Rumour campaigns against vaccines compete with the government’s policy
Strong rumours about vaccinations in Kerala have made some parents confused about vaccination.
Jemini Koshy (33), a resident of Malappuram, said, “we did not get my 5-year-old son vaccinated during the vaccination drive, as we were scared after receiving messages on Whatsapp and Facebook. Now we are forced to get him vaccinated for his upcoming admission process”.
Some parents received these rumours but still are vaccinating their children. 30-year-old Greety Jose from Chellanam, Kerala said, “My child is 30 months old, despite reading these Whatsapp texts and Facebook posts, I decided to consult a paediatrician. I would advise every parent to consult their doctor and not believe in fake news on the social media.”
The mandatory vaccination certificate rule is being opposed by parents largely due to controversies surrounding the first phase of universal immunisation campaign against Measles-Rubella (MR) last year. While an MR vaccination drive was underway in Malappuram last year, many parents refused to cooperate with medical staff and a group of parents attacked a nurse named Shyamala Bhai in Athipattu, Malappuram district.
Other anti-vaccination posts came from alternative medical practitioners like Jacob Vadakkanchery. Vadakkanchery is a naturopath who had been campaigning against vaccination for the last few years. A Facebook video he posted in October 2017 went viral. He says in it, “United States of America has special courts to deal with cases regarding the victims who lost their lives after taking vaccinations.” Another online petition was also started by a Bengaluru parent raising several questions about MR vaccination.
Rubbishing the rumours, Dr P T Sebastian, a practising paediatrician in Kerala said “the general public is unaware of the importance of vaccination. The government should have awareness campaigns along with vaccination drives that took place last year. The Measles-Mumps-Rubella vaccine is as safe as any other vaccine given to children”.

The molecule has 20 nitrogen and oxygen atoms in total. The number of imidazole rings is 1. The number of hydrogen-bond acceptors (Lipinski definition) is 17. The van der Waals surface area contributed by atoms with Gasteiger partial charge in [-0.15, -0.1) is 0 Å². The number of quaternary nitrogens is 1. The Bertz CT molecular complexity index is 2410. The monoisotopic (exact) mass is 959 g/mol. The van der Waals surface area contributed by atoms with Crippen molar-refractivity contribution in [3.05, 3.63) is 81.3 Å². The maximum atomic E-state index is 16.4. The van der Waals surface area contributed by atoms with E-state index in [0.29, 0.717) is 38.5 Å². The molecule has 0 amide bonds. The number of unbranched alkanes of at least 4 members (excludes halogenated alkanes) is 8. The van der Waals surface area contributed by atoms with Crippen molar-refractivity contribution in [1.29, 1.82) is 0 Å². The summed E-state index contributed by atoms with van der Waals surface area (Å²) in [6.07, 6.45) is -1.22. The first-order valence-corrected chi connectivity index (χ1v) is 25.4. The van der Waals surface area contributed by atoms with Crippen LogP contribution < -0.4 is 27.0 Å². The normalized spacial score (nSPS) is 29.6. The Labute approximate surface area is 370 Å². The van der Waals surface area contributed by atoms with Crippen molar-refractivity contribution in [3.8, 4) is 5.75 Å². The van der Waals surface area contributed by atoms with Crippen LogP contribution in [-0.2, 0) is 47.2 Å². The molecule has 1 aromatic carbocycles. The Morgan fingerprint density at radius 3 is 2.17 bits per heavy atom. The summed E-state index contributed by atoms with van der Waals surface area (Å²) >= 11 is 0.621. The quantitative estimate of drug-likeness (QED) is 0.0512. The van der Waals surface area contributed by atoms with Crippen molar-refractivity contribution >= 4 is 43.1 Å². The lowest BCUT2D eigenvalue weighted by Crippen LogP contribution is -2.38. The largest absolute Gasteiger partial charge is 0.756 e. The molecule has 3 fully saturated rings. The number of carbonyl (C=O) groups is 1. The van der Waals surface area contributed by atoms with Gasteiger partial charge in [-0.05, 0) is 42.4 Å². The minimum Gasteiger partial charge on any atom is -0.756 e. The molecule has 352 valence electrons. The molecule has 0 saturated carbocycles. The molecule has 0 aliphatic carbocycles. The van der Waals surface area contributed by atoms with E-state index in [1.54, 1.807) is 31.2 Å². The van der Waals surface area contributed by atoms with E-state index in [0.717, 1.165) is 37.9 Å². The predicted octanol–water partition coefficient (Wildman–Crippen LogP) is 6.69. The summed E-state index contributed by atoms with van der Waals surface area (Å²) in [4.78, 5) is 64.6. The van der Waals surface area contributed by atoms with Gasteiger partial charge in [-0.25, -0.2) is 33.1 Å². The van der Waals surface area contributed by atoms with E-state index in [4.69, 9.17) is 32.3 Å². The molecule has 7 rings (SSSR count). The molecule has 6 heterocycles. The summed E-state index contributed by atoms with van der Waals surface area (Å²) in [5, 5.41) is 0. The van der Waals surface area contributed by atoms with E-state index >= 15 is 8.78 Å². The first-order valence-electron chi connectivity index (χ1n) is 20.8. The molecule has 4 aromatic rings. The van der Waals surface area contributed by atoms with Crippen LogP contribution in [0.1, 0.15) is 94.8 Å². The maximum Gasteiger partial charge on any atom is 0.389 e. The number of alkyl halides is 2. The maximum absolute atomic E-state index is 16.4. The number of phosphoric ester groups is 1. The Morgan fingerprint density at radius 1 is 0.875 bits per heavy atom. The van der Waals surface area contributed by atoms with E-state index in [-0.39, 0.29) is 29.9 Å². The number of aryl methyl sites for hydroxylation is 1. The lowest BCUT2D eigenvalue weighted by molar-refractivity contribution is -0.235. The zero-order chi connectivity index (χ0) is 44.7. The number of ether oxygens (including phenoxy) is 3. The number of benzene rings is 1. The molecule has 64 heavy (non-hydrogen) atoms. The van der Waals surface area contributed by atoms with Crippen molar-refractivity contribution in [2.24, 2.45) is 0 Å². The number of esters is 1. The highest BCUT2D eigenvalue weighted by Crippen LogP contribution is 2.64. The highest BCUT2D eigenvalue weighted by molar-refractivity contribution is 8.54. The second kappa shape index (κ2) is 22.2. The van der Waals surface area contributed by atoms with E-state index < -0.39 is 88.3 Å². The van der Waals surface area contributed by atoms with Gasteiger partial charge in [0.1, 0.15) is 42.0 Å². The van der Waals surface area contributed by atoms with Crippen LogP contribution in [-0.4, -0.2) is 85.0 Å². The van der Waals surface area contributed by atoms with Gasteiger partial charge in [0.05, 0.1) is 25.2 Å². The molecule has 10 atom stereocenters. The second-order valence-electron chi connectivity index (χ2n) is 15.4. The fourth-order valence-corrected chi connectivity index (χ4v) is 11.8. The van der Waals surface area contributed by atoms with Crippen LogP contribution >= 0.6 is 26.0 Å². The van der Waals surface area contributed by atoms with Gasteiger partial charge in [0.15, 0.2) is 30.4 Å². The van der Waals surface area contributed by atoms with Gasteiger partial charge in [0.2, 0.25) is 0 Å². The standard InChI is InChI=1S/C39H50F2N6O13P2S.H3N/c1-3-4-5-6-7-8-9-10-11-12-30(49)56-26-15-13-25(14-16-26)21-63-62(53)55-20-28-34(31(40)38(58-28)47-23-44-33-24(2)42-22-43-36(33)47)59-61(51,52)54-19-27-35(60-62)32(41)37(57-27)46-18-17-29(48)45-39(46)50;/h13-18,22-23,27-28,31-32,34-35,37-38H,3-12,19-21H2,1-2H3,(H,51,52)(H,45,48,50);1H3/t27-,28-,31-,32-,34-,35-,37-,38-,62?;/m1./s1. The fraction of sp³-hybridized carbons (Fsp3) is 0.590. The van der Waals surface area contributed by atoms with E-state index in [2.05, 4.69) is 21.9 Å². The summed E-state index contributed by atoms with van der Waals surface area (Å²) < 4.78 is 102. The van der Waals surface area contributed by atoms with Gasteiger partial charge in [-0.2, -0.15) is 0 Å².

Iyer, who is also the Kerala state consultant for United Nations International Children’s Education Fund (UNICEF) said, “the compulsory vaccination certificate is a very bold step by the state government. Several countries in the world including US, France and Italy had made the vaccination mandatory.” He further mentioned, “In spite of the whole government machinery moving into action, there are still gaps of children who were not covered in the recently concluded MR vaccine drive, due to anti-vaccination campaigners. These parents were negatively influenced by anti-vaccine lobbying.”
But the acts of a few parents holding out against vaccinating their children, can soon endanger thousands of others.
On this, Dr Udaya S Mishra said “Vaccination is more than a personal choice but a social obligation. Adhering to vaccination guarantees herd immunity. However, vaccination can always be the right of the individual and the choice of adhering to it is for greater social good more than protecting oneself.” Mishra is professor of population studies at Centre for Development Studies, Thiruvananthapuram.
Bharvi Dasson is a freelance journalist, currently studying at the Asian College of Journalism, Chennai.